Pakistan: Now or Never?
Perspectives on Pakistan
Will the United States have to turn to its old nemesis Iran for help in Afghanistan? A couple of articles out this month suggest it will.
In this article published by the MIT Center for International Studies, the authors argue that the hostility between Washington and Tehran has been bad for the United States, Iran and Afghanistan, and played into the hands of the Pakistan military, the Taliban and al Qaeda.
After 9/11, Iran cooperated with the United States to hep defeat the Taliban rulers of Afghanistan. (Shi’ite Iran has traditionally been opposed to the hardline brand of Sunni Islam espoused by the Taliban and al Qaeda.) So from Tehran’s point of view, the country felt badly betrayed when in return for its help, President George W. Bush labelled Iran as part of the “axis of evil” along with Iraq and North Korea. (more…)
Given the focus on U.S.-led operations in Afghanistan since 9/11, it’s easy to forget the regional context. In an article in Foreign Affairs, Barnett Rubin and Ahmed Rashid try to set that right, calling for a regional approach that would take account of the interests not just of Afghanistan, but also of Pakistan, Russia, Iran, India and China.
“Both U.S. presidential candidates are committed to sending more troops to Afghanistan, but this would be insufficient to reverse the collapse of security there. A major diplomatic initiative involving all the regional stakeholders … is more important,” it says.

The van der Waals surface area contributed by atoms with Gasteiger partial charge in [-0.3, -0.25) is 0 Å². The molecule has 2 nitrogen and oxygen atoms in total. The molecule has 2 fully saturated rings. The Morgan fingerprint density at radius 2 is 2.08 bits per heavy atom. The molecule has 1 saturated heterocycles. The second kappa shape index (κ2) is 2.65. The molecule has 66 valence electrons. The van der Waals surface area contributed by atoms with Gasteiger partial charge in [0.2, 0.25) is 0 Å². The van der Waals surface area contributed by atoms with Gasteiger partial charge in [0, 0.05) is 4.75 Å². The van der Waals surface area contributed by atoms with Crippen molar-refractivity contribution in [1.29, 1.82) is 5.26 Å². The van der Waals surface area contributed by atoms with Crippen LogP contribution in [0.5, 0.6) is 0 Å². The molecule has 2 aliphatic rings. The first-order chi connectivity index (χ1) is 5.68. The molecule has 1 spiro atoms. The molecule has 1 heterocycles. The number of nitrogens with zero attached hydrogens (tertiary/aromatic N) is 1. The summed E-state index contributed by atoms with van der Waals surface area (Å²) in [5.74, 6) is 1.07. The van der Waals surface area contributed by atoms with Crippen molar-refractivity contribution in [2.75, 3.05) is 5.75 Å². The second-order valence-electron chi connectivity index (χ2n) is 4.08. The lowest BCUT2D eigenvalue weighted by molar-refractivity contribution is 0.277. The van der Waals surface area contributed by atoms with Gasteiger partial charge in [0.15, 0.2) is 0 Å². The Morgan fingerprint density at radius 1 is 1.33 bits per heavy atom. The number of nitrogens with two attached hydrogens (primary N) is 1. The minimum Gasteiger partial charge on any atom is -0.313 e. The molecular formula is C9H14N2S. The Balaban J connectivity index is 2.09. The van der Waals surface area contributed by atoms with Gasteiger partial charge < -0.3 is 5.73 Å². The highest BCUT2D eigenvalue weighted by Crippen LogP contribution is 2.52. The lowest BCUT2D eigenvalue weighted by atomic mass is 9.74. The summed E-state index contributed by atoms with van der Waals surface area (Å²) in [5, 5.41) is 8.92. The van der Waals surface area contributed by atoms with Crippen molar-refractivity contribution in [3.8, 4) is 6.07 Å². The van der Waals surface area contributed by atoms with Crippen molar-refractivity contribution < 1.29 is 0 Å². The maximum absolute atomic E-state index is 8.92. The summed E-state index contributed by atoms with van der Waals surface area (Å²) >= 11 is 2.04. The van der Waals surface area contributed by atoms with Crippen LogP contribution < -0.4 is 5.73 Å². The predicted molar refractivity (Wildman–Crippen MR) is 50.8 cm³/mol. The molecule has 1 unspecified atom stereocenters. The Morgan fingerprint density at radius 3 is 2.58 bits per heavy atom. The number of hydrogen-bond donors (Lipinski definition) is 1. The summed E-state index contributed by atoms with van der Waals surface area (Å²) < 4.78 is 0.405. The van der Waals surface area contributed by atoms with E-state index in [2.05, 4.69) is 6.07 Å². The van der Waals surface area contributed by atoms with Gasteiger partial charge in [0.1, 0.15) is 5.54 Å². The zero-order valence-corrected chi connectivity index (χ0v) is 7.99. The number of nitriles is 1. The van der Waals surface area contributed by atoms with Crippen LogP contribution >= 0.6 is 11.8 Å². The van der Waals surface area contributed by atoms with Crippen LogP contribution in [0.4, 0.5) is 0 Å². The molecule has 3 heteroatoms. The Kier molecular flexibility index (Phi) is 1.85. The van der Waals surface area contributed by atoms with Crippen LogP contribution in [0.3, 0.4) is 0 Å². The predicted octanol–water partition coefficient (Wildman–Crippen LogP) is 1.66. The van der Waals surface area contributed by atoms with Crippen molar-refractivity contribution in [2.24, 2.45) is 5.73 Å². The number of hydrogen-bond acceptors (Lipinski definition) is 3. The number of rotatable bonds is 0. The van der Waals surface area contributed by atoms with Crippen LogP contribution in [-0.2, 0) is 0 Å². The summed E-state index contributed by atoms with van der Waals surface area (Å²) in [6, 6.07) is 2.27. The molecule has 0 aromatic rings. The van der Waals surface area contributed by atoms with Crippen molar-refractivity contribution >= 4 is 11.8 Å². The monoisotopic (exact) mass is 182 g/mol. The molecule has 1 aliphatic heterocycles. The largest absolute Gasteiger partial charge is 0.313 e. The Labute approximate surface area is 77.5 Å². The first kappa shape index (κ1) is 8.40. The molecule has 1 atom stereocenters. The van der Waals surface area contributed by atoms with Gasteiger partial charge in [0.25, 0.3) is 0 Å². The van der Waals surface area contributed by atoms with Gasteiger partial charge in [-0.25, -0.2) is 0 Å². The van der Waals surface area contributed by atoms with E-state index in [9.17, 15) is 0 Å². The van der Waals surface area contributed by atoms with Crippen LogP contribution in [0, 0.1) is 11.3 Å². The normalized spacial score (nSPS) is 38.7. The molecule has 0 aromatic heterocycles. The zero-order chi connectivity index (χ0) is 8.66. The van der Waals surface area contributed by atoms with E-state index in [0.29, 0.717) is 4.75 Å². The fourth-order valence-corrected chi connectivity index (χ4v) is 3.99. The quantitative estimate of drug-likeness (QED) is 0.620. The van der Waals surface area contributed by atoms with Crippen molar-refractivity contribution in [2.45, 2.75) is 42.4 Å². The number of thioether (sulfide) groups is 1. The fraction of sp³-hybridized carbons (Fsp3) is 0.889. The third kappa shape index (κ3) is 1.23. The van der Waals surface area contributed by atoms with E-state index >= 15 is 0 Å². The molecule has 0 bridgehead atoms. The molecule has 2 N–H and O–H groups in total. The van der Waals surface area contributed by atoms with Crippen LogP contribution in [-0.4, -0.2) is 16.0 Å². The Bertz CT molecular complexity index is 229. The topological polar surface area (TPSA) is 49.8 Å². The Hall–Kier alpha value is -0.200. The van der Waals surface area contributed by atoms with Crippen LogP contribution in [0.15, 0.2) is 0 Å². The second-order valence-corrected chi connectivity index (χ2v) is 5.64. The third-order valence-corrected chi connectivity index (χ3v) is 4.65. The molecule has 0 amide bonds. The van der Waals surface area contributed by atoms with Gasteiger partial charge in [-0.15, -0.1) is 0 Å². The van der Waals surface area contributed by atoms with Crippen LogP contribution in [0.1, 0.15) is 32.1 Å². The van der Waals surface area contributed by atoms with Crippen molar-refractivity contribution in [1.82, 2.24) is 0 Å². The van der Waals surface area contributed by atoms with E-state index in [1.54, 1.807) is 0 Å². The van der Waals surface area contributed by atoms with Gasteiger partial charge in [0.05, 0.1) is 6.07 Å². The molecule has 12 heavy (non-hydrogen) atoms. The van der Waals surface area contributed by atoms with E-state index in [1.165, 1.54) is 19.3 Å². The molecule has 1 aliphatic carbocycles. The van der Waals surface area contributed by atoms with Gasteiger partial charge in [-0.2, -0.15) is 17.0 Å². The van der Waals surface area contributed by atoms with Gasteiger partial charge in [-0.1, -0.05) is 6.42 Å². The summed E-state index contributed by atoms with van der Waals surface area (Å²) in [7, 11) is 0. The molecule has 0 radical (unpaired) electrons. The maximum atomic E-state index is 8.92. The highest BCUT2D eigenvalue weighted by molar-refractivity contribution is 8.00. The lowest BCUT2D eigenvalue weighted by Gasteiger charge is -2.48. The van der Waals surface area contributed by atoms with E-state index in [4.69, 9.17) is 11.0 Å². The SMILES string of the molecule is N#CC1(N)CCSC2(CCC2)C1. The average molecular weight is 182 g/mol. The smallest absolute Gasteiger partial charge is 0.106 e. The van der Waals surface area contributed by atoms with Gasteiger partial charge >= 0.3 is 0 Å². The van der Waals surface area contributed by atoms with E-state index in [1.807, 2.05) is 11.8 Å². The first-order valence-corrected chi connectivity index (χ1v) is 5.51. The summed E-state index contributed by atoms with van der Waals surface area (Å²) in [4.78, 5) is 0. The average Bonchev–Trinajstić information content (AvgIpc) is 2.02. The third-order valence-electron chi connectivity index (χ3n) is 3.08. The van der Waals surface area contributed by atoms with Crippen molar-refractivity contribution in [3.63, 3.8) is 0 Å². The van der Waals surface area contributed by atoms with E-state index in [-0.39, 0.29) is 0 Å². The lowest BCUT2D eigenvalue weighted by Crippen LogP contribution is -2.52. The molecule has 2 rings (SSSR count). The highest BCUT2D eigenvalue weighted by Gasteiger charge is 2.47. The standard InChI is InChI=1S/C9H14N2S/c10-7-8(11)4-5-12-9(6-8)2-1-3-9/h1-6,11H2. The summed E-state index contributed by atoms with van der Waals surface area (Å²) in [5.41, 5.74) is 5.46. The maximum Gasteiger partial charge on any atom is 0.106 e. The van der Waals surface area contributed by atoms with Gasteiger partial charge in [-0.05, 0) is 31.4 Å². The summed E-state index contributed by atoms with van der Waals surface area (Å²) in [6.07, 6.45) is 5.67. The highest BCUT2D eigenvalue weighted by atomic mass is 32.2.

According to this McClatchy report, a new U.S. National Intelligence Estimate — reflecting the consensus of U.S. intelligence agencies — has described Pakistan as being “on the edge”.
If your country is desperate to stave off economic collapse, there is probably no better place to visit, and no better friend to have, than China right now. With $2 trillion in foreign exchange reserves, China is sheltered from the worst of the financial storm, so much so that many are looking at it to play a part in hauling the global economy into calmer waters.
Pakistan President Asif Ali Zardari begins a trip to China on Tuesday on what is being billed as his first official visit abroad – his earlier trip to the United States has been presented as one to attend the U.N. General Assembly.
Among the more daring recommendations in a new report by the Pakistan Policy Working Group, a bipartisan group of American experts on U.S.-Pakistan relations, is that the United States should eventually reconsider its opposition to a proposed Iran-Pakistan-India pipeline project.
The suggestion, aimed at building peace between India and Pakistan, is well hedged. The report says it does not expect the long-delayed project to happen any time soon because of instability in Pakistan and U.S. sanctions against Iran over its nuclear programme. But it is one that could ultimately be very significant not just for Pakistan, but also for Iran and India. As this Reuters story says, Iran sees energy-hungry India as one of the most promising markets for its huge natural gas reserves.
The United States has decided to halt cross-border ground raids by Special Ops forces into Pakistan, according to the U.S. Army Times. It quotes a Pentagon official as saying U.S. leaders had decided to hold off on permitting ground raids to allow Pakistani forces to press home their own attacks on militants in the tribal areas bordering Afghanistan.